So the way I understand alcoholism is like this - it wasn’t the diagnosis that made your husband drink too much. It isn’t the job stress, the family stress, the loss of a family member or friend, it’s not the weather or that his favorite team lost the series, and above all else, it’s not because of you. The behavior typically comes from a long family history and deeply embedded beliefs and possibly a number of traumas. The addiction behavior is part part inherited and part environment. It can cause a person to lose everything because it is as insidious as mental illness - the person with it strongly believes that nothing is wrong with them… that it;s all you or all someone or something else.

The most important thing I learned in Al-anon is that you have to identify what is going on and above everything, to take care of yourself. . I am a dad and even the thought of something happening to my son is enough to strike terror into my heart. When my father died I spent probably a little too much time in grief and then quite a bit of time trying to quiet my head and my feelings with alcohol. The problem with alcohol is that your problems do not go away, they just go deeper. So you solve nothing by drinking. If your go-to solution is try to not feel anything, by getting drunk all the time, then you have a problem.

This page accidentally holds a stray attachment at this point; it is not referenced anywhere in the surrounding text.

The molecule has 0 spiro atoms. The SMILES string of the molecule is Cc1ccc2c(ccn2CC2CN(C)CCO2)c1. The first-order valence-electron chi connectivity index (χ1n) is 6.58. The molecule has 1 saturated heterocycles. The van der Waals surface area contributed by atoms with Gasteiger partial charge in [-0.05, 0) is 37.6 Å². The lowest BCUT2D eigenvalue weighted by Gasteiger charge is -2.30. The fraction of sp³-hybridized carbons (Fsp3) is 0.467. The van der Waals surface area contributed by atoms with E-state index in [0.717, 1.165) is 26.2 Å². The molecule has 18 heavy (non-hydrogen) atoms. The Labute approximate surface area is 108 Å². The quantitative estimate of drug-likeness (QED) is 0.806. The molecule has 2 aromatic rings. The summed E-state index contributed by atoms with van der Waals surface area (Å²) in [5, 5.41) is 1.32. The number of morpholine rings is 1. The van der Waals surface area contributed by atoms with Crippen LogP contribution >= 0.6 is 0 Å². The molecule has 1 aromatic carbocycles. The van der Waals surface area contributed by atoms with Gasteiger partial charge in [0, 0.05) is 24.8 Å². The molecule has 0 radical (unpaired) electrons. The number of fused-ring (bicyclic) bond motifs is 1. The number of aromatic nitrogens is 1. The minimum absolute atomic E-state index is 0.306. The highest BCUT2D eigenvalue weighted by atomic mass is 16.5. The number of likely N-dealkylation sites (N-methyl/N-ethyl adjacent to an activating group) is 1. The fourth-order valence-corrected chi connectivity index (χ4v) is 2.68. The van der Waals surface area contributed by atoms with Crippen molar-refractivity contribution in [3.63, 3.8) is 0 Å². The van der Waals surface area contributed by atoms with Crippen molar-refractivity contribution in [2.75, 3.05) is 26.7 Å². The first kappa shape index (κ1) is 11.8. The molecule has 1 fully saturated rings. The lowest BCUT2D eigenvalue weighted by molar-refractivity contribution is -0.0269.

The issue with drinking is that you check out from life. You cant participate when you are loaded so drinking is just a means to escape. Its not even a good short term solution.

I urge you to get help, for yourself. Your husband has some big choices to make, and while you can tell him how you feel you cannot control the outcome in any way. While I can tell it’s more comfortable for you to take control and charge and be the glue that holds the world together… this one, this problem right here requires you to not be the glue. I hope you have access to a therapist and I do recommend you consider going to al-anon meetings, just to see, if you try it for a month and hate it you’ve lost nothing. Please check back in I hope you find even more strength to deal with all of this.